In any context, this argument makes no sense. The rhetoric can easily be flipped to say that a man is allowed to marry a woman, but not allowed to marry a man, thus it discriminates on both sex and sexual orientation. But the state’s lawyers might actually believe that there really is no discrimination because it seems to favor even gay people entering different-sex marriages.
Gay People Can Just Marry The Opposite Sex
It’s one thing to claim that the law doesn’t discriminate because gay people can still marry someone they aren’t oriented toward, but another footnote actually suggests that they should do just that:
In fact, some gays and lesbians have chosen to exercise their fundamental right to marry a person of the opposite sex. E.g., Brief of Doug Mainwaring et al.; Brief of Parents And Friends Of Ex-Gays & Gays; see also voice(s) of hope,http://www.ldsvoicesofhope.org/. Obviously, that would be a very difficult choice for gays and lesbians who have already formed or wish to form an abiding, loving relationship with someone of the same sex. But it does highlight the difference between the man-woman marriage definition and a law prohibiting certain people to marry at all — such as a restriction on marriage by inmates serving life sentences.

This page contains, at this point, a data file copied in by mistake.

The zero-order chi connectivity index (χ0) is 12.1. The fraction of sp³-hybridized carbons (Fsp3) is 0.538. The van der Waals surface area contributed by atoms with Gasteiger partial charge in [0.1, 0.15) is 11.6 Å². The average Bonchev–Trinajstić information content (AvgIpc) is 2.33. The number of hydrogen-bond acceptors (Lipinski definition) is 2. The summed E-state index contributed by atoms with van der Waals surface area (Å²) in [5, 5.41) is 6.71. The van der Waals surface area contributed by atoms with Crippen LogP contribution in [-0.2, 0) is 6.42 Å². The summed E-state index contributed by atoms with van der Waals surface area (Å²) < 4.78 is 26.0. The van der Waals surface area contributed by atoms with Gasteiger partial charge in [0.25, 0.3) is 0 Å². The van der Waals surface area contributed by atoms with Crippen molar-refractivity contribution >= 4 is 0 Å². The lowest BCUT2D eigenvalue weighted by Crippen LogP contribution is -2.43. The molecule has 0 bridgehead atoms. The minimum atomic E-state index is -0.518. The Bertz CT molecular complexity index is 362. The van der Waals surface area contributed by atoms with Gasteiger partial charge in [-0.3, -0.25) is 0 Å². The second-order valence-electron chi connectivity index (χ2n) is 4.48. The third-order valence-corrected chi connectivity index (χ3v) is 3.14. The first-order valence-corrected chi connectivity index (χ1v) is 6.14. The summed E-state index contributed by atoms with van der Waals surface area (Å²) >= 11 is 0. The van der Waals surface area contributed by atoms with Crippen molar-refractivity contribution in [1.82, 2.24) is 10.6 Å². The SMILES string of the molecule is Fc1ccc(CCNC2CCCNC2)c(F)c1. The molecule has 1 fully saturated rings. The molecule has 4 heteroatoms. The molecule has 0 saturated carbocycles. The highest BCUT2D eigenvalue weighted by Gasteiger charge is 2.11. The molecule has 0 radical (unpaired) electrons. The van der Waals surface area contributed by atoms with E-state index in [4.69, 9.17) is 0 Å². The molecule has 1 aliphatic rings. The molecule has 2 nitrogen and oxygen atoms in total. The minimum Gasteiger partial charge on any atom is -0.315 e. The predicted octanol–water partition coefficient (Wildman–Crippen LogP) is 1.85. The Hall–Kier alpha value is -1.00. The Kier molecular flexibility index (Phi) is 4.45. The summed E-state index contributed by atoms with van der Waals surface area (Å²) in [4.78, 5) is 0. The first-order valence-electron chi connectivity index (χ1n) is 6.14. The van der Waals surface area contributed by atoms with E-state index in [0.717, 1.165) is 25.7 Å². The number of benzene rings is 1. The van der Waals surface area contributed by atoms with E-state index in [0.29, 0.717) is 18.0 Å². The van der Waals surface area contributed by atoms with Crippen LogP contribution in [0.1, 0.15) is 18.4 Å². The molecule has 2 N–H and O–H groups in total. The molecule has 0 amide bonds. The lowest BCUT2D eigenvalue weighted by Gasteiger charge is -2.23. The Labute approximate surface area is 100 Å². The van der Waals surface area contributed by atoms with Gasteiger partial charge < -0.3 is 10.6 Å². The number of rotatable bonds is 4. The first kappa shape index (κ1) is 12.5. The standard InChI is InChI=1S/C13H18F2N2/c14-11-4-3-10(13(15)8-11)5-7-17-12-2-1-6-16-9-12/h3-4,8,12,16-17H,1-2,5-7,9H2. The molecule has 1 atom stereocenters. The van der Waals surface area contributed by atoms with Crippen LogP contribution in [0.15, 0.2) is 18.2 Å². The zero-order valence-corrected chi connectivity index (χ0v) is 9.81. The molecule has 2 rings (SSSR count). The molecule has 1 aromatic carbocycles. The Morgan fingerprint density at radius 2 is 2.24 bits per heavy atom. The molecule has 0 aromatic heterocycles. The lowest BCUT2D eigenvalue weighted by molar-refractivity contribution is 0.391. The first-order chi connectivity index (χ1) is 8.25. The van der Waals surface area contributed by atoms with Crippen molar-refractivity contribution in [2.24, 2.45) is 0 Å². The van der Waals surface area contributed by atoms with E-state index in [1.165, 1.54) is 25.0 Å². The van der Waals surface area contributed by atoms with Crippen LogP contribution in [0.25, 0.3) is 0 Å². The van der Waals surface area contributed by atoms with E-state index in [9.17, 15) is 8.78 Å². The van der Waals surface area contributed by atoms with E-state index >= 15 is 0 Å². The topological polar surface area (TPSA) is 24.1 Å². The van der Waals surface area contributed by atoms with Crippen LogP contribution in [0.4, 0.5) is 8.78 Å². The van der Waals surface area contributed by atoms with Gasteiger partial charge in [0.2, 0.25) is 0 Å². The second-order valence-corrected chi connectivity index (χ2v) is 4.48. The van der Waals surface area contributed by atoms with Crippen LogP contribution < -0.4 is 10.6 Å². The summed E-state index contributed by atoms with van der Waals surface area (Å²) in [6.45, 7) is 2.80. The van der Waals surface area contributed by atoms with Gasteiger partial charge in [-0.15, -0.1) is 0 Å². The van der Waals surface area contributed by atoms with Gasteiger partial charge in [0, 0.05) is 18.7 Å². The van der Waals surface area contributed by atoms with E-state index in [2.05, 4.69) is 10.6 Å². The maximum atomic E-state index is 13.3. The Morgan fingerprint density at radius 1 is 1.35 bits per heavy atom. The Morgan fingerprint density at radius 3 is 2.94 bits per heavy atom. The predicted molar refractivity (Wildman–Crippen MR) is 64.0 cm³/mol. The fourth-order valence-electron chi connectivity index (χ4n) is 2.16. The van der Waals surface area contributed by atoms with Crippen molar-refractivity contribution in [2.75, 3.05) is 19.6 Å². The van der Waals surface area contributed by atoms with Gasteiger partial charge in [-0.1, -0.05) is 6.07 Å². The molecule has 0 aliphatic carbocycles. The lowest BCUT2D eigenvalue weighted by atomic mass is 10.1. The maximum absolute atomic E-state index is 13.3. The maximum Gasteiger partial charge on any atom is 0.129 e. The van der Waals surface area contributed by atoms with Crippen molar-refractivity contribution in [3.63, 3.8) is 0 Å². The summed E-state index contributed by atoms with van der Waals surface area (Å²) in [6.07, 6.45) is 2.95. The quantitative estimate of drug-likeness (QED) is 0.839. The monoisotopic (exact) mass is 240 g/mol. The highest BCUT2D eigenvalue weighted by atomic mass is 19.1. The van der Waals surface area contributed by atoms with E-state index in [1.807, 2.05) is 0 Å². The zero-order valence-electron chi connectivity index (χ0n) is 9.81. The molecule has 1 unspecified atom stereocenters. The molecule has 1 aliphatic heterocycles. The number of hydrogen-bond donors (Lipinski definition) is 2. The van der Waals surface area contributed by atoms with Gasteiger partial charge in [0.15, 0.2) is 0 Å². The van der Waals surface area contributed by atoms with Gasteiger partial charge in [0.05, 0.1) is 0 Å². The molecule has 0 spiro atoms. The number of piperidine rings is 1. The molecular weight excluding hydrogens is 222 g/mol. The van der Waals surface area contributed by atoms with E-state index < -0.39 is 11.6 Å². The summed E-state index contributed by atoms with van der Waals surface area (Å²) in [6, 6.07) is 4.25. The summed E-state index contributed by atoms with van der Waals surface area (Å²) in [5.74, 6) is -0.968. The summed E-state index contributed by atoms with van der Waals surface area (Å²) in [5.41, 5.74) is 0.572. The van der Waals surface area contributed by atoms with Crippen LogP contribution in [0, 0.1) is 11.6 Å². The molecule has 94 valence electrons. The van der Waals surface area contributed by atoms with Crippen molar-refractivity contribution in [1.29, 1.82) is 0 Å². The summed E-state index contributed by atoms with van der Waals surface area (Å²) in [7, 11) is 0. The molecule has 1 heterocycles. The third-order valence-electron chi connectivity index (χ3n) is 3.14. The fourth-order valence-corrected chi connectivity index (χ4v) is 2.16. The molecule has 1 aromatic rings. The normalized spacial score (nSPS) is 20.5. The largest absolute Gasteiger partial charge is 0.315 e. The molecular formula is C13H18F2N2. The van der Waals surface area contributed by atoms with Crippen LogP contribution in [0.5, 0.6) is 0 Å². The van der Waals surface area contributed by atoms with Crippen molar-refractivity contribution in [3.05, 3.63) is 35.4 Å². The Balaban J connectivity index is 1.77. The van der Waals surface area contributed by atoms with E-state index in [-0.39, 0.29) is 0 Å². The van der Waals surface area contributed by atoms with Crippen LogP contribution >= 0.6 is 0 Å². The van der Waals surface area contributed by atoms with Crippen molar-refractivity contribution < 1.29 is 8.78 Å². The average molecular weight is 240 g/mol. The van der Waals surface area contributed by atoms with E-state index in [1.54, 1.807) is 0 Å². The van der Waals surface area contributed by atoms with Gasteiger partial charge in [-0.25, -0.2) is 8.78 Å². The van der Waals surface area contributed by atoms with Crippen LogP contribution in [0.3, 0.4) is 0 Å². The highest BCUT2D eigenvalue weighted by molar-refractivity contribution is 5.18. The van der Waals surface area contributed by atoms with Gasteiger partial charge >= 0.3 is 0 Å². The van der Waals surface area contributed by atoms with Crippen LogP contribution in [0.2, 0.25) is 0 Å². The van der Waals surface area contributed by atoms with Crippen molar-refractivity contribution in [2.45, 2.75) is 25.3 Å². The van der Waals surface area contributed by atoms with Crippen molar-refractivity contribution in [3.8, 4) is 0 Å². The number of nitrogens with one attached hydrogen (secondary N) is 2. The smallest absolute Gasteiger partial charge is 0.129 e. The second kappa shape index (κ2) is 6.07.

Note the three citations: 1) Doug Mainwaring, a Tea Party activist who claims to be gay, but is married to a woman, has children, and campaigns against marriage equality; 2) PFOX, an organization that advocates for ex-gay therapy, and 3) Voices of Hope, a Mormon website featuring the testimonials of individuals who acknowledge that they’re gay (or possibly bi, under the umbrella of “same-gender attraction”) but have chosen to be chaste or to marry a person of the opposite sex.